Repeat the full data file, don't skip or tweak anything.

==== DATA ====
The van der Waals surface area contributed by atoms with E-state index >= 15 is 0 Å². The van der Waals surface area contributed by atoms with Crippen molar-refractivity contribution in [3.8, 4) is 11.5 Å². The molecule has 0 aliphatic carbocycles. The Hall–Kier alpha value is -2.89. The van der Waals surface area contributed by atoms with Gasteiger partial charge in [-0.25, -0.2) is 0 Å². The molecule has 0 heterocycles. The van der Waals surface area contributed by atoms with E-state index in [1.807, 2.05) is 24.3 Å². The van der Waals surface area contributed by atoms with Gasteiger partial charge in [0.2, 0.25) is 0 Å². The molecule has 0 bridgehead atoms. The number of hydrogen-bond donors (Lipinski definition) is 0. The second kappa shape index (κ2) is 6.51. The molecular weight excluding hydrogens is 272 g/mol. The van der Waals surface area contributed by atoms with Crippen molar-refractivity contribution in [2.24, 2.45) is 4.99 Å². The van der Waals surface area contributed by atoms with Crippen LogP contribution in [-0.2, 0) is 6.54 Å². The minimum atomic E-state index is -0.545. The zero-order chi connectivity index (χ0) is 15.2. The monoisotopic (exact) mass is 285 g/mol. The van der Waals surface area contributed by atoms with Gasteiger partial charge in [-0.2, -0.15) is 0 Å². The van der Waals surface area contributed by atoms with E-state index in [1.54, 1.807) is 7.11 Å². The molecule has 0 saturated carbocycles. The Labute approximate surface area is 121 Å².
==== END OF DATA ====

The van der Waals surface area contributed by atoms with E-state index >= 15 is 0 Å². The van der Waals surface area contributed by atoms with Crippen molar-refractivity contribution in [3.8, 4) is 11.5 Å². The molecule has 0 aliphatic carbocycles. The Hall–Kier alpha value is -2.89. The van der Waals surface area contributed by atoms with Gasteiger partial charge in [-0.25, -0.2) is 0 Å². The molecule has 0 heterocycles. The van der Waals surface area contributed by atoms with E-state index in [1.807, 2.05) is 24.3 Å². The van der Waals surface area contributed by atoms with Gasteiger partial charge in [0.2, 0.25) is 0 Å². The molecule has 0 bridgehead atoms. The number of hydrogen-bond donors (Lipinski definition) is 0. The second kappa shape index (κ2) is 6.51. The molecular weight excluding hydrogens is 272 g/mol. The van der Waals surface area contributed by atoms with Crippen molar-refractivity contribution in [2.24, 2.45) is 4.99 Å². The van der Waals surface area contributed by atoms with Crippen LogP contribution in [-0.2, 0) is 6.54 Å². The minimum atomic E-state index is -0.545. The zero-order chi connectivity index (χ0) is 15.2. The monoisotopic (exact) mass is 285 g/mol. The van der Waals surface area contributed by atoms with Gasteiger partial charge in [-0.2, -0.15) is 0 Å². The van der Waals surface area contributed by atoms with E-state index in [1.54, 1.807) is 7.11 Å². The molecule has 0 saturated carbocycles. The Labute approximate surface area is 121 Å².